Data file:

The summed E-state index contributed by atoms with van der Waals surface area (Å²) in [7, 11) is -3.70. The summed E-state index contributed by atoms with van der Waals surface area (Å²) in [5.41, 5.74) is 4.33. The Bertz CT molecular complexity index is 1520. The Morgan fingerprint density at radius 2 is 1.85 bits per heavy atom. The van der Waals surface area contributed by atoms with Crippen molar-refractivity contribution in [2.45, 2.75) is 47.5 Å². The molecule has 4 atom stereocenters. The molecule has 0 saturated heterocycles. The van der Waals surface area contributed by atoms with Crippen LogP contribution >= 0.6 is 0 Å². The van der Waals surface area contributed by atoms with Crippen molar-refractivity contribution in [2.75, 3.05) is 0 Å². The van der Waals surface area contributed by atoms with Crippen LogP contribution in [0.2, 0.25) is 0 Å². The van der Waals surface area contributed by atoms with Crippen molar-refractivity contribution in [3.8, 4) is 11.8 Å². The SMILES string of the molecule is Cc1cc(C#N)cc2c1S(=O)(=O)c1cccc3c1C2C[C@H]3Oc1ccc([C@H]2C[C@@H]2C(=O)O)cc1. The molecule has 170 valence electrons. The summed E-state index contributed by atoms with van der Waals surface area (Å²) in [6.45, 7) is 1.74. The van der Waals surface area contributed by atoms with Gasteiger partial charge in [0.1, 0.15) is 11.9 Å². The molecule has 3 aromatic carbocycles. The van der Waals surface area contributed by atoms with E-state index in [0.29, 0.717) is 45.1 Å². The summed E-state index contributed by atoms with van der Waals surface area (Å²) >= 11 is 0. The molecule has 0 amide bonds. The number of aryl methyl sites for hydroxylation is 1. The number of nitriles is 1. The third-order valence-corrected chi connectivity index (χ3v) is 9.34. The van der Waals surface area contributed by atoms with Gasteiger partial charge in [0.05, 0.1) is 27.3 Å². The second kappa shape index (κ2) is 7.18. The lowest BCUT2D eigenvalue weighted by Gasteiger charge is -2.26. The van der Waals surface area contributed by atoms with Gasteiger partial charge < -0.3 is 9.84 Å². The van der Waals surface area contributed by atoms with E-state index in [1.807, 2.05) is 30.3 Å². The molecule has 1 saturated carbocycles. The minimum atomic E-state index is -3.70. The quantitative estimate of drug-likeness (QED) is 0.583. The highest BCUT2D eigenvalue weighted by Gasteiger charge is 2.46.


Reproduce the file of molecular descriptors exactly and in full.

The summed E-state index contributed by atoms with van der Waals surface area (Å²) in [7, 11) is -3.70. The summed E-state index contributed by atoms with van der Waals surface area (Å²) in [5.41, 5.74) is 4.33. The Bertz CT molecular complexity index is 1520. The Morgan fingerprint density at radius 2 is 1.85 bits per heavy atom. The van der Waals surface area contributed by atoms with Crippen molar-refractivity contribution in [2.45, 2.75) is 47.5 Å². The molecule has 4 atom stereocenters. The molecule has 0 saturated heterocycles. The van der Waals surface area contributed by atoms with Crippen LogP contribution >= 0.6 is 0 Å². The van der Waals surface area contributed by atoms with Crippen molar-refractivity contribution in [2.75, 3.05) is 0 Å². The van der Waals surface area contributed by atoms with Crippen LogP contribution in [0.2, 0.25) is 0 Å². The van der Waals surface area contributed by atoms with Crippen molar-refractivity contribution in [3.8, 4) is 11.8 Å². The SMILES string of the molecule is Cc1cc(C#N)cc2c1S(=O)(=O)c1cccc3c1C2C[C@H]3Oc1ccc([C@H]2C[C@@H]2C(=O)O)cc1. The molecule has 170 valence electrons. The summed E-state index contributed by atoms with van der Waals surface area (Å²) in [6.45, 7) is 1.74. The van der Waals surface area contributed by atoms with Gasteiger partial charge in [0.1, 0.15) is 11.9 Å². The molecule has 3 aromatic carbocycles. The van der Waals surface area contributed by atoms with E-state index in [0.29, 0.717) is 45.1 Å². The summed E-state index contributed by atoms with van der Waals surface area (Å²) >= 11 is 0. The molecule has 0 amide bonds. The number of aryl methyl sites for hydroxylation is 1. The number of nitriles is 1. The third-order valence-corrected chi connectivity index (χ3v) is 9.34. The van der Waals surface area contributed by atoms with Gasteiger partial charge in [0.05, 0.1) is 27.3 Å². The second kappa shape index (κ2) is 7.18. The lowest BCUT2D eigenvalue weighted by Gasteiger charge is -2.26. The van der Waals surface area contributed by atoms with Gasteiger partial charge < -0.3 is 9.84 Å². The van der Waals surface area contributed by atoms with E-state index in [1.807, 2.05) is 30.3 Å². The molecule has 1 saturated carbocycles. The minimum atomic E-state index is -3.70. The quantitative estimate of drug-likeness (QED) is 0.583. The highest BCUT2D eigenvalue weighted by Gasteiger charge is 2.46.